RECIPE FOR DECEMBER 2017 QUARTER | Turkey brine

Keeping your bird juicy isn't that hard — all you need is the right seasoning and a really large fridge. Brining is the first step to achieve a succulent roasted turkey.

If you've ever tried brining your meat, you'll have noticed a difference in how tender and juicy the brined meat is once cooked. Why not try it for Christmas or even the new year festivities?

The turkey needs to soak for around twenty-four hours, so plan accordingly.

Sofia has always cooked her traditional Christmas turkey buttered with aromatics in the cavity. However, this year it's time for a change. Time to test the brining process.

She will be spending Christmas at her son’s home so has had to freeze her turkey to cook on New Year’s Day. Did you know that you can defrost a turkey in the brine? As it defrosts it absorbs the fabulous flavours. How's that for a tasty tip?

History of Brining 

Brining is an ancient tradition in which people across the globe used salt, water, and spices to conserve meat long ago before the advent of refrigeration. It’s submerging the turkey in a bucket with a ratio of iced water, salt, and spices.

What Is Brine?

Brine is a salt solution made by mixing salt and water, usually about 5 to 8 per cent salt by weight. Some recipes include sugar and other ingredients to add flavor to the meat being brined, but a basic brine is a salt-water solution.

How Does Brining Work?

Here are three major functions accomplished by brining —and reasons to try it. It's so easy, too.

  • Meat absorbs some of the liquid: When a piece of meat is soaked in a brine solution, that solution is slowly drawn into the meat, and even though some of it is inevitably lost during cooking, it still makes a big difference. Since the meat starts out with more liquid within, it ends up juicier and more moist when cooked.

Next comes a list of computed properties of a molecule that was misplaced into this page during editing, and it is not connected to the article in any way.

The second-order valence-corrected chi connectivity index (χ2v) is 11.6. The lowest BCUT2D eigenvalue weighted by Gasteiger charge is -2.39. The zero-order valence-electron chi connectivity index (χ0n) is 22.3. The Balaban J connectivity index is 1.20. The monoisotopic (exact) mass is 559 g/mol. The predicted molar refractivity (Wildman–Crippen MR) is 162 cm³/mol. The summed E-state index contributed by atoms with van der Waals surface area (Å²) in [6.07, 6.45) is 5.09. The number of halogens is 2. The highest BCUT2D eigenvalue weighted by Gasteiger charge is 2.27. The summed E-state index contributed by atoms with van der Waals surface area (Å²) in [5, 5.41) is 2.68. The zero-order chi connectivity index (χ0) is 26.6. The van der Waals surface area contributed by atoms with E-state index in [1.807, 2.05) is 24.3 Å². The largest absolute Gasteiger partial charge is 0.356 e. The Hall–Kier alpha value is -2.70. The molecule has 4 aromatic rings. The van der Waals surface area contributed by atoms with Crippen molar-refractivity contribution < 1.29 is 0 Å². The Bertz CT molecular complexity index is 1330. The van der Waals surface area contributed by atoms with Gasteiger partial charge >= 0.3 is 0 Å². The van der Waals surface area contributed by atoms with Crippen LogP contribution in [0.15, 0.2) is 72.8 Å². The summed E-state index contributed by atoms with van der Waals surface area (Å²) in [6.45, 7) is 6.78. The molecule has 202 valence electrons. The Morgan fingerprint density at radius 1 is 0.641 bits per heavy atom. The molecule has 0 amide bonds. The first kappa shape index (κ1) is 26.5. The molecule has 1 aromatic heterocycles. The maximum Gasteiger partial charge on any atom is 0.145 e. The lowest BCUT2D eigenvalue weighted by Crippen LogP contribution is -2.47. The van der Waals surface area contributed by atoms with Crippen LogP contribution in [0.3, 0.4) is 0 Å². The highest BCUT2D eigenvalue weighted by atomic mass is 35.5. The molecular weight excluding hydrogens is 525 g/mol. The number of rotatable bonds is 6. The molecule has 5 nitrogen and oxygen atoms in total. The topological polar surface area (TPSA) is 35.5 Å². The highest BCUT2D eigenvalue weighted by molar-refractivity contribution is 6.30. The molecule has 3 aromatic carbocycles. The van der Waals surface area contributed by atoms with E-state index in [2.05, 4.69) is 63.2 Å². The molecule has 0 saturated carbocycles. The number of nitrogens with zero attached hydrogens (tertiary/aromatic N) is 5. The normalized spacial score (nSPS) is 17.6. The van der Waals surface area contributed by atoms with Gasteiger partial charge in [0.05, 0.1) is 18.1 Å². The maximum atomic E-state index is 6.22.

• Muscle fibres are dissolved: Highly concentrated salt solutions will cause proteins to precipitate (essentially forcing them to aggregate with each other and clump together). On the other hand, a low-concentration salt solution has the opposite effect and actually can increase protein solubility and allow more proteins to dissolve. So brine actually helps dissolve some of the muscle fibres, which helps to reduce the toughness of meat.
  • Muscle fibres and meat proteins denature: A salt solution can denature proteins, essentially unfolding and unravelling them. As they unfold, water works its way in between these proteins so there is more water in between the meat proteins as the meat cooks. This results in a more tender cooked meat.

Turkey Brine

This recipe makes enough brine for one 8-9 kilo turkey

Ingredients

  • 7 litres water
  • 1 ½ cups coarse salt
  • 6 bay leaves (optional)
  • 2 tablespoons whole coriander seeds
  • 1 tablespoon dried juniper berries (optional)
  • 2 tablespoons whole black peppercorns
  • 1 tablespoon fennel seeds
  • 1 teaspoon black or brown mustard seeds
  • 1 fresh whole turkey (8 or 9 kilos), patted dry, neck and giblets reserved for stock, liver reserved for stuffing
  • 1 bottle dry Riesling
  • 2 medium onions, thinly sliced
  • Stick of celery chopped
  • Large carrot sliced
  • 6 garlic cloves, crushed
  • 1 bunch fresh thyme

Directions

  • Bring 1 litre water, the salt, bay leaves, and spices to a simmer, stirring until salt has dissolved
  • Let cool for 5 minutes.
  • Line a 4 litre container with a large brining or oven-roasting bag
  • Place turkey in bag
  • Add salt mixture, remaining 6 litres water, and the other ingredients
  • Tie bag; if turkey is not submerged, weight it with a plate
  • Refrigerate for 24 hours, flipping turkey once.

Recipe and image source

Recipe: Martha Stewart Living, November 2007
Image: John Kernick